Six RCSI Projects Receive HRB Funding to Translate Knowledge for Benefit of the Public
In the fifth round of the Knowledge Translation Awards, the HRB has invested €1.2 million in 26 projects. The scheme allows HRB grant holders to apply for additional funding to what is normally allocated to every HRB grant for communication and dissemination activities.
The funding will allow six RCSI projects to engage and communicate in creative and meaningful ways, bringing their research to life and creating resources that will greatly help patient communities.
Professor Fergal O’Brien, Deputy Vice Chancellor for Research and Innovation, RCSI said, “we are deeply committed to putting the patient at the centre of our research. We seek to leverage our knowledge to improve patient outcomes and welfare, and to communicate our research with patients and the broader community. I congratulate each of the RCSI recipients of this important HRB funding. This work will strengthen the link between these research projects and the community, and provide inspiration for other researchers.”
Dr Mairéad O’Driscoll, Chief Executive at the HRB, said, “the Knowledge Translation Awards view each stage in the research process as an opportunity for collaboration with knowledge users, which include healthcare practitioners, policy makers and the public. These awards give the HRB-funded research community extra opportunities to communicate the impact and value of their work.”
The RCSI projects are:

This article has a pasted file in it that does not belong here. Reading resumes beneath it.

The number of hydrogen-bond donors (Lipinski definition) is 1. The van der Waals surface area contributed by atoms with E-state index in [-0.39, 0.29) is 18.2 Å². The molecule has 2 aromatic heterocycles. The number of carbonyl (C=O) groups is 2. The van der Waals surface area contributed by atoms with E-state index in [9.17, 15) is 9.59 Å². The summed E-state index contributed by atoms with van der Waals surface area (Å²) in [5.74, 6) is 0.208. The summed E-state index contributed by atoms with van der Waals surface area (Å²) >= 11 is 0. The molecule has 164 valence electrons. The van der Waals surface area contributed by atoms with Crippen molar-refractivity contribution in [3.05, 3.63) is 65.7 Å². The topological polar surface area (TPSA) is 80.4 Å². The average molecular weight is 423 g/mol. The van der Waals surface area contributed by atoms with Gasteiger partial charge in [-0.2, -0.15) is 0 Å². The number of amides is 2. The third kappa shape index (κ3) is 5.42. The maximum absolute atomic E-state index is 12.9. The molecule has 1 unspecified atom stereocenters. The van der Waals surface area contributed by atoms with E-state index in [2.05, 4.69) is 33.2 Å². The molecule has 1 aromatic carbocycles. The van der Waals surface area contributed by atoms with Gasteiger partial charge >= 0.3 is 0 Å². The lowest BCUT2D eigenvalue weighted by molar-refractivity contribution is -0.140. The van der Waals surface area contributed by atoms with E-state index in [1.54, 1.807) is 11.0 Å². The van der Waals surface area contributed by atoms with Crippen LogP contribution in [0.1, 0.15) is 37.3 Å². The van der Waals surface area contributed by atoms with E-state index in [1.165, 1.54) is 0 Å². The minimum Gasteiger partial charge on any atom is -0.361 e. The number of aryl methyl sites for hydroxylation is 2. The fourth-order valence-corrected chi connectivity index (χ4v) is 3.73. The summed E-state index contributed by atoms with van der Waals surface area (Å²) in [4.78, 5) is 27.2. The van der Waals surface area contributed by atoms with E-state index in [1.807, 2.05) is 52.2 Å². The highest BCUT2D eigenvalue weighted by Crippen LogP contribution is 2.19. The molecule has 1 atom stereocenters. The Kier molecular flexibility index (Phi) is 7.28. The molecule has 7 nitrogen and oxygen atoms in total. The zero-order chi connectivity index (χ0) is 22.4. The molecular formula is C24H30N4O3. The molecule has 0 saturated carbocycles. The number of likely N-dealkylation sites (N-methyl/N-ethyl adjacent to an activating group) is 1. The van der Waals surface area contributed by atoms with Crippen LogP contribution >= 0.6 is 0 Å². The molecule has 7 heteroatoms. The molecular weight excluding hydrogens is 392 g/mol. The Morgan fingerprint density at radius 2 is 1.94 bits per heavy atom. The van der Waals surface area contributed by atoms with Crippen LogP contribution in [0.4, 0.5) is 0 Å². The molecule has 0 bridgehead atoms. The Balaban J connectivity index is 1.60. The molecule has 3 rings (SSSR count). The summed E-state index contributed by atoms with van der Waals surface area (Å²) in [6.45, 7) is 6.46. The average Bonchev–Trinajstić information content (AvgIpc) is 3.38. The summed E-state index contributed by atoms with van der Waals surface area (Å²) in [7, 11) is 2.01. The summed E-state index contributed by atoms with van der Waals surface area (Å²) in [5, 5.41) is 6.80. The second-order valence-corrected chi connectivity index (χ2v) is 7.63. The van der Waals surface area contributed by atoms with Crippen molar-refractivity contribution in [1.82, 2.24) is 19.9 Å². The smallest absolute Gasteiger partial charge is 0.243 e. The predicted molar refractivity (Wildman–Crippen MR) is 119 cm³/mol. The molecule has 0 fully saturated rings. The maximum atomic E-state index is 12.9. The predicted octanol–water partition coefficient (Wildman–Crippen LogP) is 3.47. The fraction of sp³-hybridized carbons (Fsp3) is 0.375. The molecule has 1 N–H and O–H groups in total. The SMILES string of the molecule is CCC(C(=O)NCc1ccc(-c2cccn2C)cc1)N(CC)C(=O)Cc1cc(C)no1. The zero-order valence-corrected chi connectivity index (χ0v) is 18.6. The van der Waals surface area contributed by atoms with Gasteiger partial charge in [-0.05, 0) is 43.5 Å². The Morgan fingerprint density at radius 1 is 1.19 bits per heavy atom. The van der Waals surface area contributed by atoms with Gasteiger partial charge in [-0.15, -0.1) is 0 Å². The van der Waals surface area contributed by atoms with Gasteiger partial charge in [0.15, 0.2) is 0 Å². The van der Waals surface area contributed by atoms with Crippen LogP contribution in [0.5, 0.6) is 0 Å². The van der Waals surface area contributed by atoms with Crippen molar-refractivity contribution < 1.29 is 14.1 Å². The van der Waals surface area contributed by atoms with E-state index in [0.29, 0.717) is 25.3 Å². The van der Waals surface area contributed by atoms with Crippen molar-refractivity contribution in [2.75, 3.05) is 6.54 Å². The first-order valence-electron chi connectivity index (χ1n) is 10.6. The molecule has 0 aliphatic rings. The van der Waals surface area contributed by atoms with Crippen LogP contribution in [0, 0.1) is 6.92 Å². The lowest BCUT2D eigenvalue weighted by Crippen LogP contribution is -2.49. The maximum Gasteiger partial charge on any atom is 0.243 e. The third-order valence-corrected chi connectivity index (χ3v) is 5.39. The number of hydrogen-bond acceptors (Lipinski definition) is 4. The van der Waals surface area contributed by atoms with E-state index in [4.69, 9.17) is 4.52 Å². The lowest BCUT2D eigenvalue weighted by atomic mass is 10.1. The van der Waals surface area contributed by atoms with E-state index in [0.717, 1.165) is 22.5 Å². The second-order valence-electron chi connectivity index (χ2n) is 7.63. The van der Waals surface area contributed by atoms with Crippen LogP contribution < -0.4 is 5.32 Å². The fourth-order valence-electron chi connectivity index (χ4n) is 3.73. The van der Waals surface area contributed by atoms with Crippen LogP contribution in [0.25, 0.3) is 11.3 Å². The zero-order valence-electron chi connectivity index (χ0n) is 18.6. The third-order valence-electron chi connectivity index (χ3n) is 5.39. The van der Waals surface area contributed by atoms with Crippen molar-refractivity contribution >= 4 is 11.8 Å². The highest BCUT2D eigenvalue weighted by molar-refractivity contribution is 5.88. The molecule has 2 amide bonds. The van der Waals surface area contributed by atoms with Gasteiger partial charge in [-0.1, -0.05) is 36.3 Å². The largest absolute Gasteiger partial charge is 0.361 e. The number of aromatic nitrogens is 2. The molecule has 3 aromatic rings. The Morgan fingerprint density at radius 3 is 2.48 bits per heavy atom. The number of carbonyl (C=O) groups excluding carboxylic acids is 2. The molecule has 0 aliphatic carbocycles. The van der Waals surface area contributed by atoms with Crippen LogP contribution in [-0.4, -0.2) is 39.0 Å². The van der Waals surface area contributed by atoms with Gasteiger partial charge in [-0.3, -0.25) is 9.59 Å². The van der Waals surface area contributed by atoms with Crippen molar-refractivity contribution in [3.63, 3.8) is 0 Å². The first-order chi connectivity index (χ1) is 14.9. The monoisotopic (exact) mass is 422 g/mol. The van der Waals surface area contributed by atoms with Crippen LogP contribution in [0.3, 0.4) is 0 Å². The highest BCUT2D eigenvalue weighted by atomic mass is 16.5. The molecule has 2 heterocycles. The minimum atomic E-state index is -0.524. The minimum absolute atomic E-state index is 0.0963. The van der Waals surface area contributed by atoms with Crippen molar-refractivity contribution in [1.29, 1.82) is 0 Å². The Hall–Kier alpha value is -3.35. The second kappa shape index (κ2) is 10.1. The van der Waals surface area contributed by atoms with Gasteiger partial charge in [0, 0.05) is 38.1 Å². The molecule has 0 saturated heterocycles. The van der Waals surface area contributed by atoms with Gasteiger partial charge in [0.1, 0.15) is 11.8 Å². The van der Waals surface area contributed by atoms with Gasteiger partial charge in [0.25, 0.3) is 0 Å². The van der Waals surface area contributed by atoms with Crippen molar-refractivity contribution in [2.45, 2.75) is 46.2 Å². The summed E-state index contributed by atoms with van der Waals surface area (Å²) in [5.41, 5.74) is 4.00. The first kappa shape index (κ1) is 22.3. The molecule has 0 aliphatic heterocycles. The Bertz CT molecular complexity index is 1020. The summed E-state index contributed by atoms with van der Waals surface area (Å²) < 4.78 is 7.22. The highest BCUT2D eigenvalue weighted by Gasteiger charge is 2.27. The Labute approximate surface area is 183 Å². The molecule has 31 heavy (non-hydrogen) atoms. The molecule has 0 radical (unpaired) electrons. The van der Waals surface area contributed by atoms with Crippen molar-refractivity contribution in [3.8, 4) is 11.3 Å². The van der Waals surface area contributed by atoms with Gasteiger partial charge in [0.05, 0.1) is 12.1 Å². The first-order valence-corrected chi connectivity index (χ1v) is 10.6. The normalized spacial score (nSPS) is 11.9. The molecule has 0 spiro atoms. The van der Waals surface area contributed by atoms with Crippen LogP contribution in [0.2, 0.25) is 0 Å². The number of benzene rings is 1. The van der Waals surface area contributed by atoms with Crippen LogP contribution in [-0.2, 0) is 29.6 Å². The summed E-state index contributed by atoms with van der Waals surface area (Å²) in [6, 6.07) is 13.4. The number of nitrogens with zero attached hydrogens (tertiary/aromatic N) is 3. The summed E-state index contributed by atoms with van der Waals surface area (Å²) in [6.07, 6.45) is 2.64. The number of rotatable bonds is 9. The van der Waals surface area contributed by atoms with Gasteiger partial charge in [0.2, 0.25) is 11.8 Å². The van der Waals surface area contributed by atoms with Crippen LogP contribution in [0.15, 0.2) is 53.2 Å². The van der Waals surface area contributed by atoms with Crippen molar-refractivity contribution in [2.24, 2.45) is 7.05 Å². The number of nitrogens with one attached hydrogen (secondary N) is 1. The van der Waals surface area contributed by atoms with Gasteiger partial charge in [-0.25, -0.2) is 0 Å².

Medication Without Harm: Building a Network and Knowledge Exchange Programme
Dr Caitriona Cahir, Data Science Centre, School of Population Health
Reducing worldwide harm associated with medications is a global priority, with national and international commitments to addressing the issue. Yet, there is no agreed strategy about how best to address medication-related harm.
This project will see the establishment of a national Medication Without Harm Knowledge Exchange Event and to bring together health care policy-makers and regulators, health care professionals, researchers, patients, and the public to share current evidence and present their perspectives on medication safety. Following the event, a Medication Without Harm Network will be set up with the goal of creating a more unified approach and concerted action to reduce medication-related harm in Ireland.
Psychosis in the Theatre
Professor David Cotter, Department of Psychiatry
Researchers will work with the innovative theatre company Brokentalkers to facilitate a series of workshops and conversations researchers, PPI partners and the cross-disciplinary clinicians involved in a research study on psychosis.
In collaboration with Brokentalkers, the researchers will listen to and draw on the multiple, unique, and deeply subjective experiences of psychosis from those who participate in this creative process. The output will be a piece of work (theatre/film/audio visual installation /other) that is both authentic and compelling, that brings you into the world of psychosis, and that prompt empathy and discourse about this complex human experience.
Better Osteoarthritis Care: Delivering Education and Training for Primary Care Health Professionals in Ireland
Professor Helen French, School of Physiotherapy